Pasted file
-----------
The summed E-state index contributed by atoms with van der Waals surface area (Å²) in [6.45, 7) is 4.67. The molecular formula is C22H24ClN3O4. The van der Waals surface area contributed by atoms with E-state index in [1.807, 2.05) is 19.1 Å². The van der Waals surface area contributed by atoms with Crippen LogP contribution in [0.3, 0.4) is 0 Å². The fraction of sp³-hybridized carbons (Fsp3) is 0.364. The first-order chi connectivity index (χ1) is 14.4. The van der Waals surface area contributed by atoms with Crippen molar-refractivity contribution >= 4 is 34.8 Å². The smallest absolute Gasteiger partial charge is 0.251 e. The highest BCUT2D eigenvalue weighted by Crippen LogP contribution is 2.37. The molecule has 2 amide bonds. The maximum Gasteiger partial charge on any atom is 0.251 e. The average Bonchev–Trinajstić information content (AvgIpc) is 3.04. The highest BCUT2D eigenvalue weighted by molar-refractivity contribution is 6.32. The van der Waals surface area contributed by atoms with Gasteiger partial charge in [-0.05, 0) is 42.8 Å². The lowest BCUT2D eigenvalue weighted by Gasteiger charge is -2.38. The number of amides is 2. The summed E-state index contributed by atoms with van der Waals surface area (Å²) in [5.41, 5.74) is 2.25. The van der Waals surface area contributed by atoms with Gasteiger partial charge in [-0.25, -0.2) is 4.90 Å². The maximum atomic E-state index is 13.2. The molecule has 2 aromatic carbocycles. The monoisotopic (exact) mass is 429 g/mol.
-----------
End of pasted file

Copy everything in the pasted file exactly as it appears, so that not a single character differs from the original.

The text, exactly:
The summed E-state index contributed by atoms with van der Waals surface area (Å²) in [6.45, 7) is 4.67. The molecular formula is C22H24ClN3O4. The van der Waals surface area contributed by atoms with E-state index in [1.807, 2.05) is 19.1 Å². The van der Waals surface area contributed by atoms with Crippen LogP contribution in [0.3, 0.4) is 0 Å². The fraction of sp³-hybridized carbons (Fsp3) is 0.364. The first-order chi connectivity index (χ1) is 14.4. The van der Waals surface area contributed by atoms with Crippen molar-refractivity contribution >= 4 is 34.8 Å². The smallest absolute Gasteiger partial charge is 0.251 e. The highest BCUT2D eigenvalue weighted by Crippen LogP contribution is 2.37. The molecule has 2 amide bonds. The maximum Gasteiger partial charge on any atom is 0.251 e. The average Bonchev–Trinajstić information content (AvgIpc) is 3.04. The highest BCUT2D eigenvalue weighted by molar-refractivity contribution is 6.32. The van der Waals surface area contributed by atoms with Gasteiger partial charge in [-0.05, 0) is 42.8 Å². The lowest BCUT2D eigenvalue weighted by Gasteiger charge is -2.38. The number of amides is 2. The summed E-state index contributed by atoms with van der Waals surface area (Å²) in [5.41, 5.74) is 2.25. The van der Waals surface area contributed by atoms with Gasteiger partial charge in [-0.25, -0.2) is 4.90 Å². The maximum atomic E-state index is 13.2. The molecule has 2 aromatic carbocycles. The monoisotopic (exact) mass is 429 g/mol.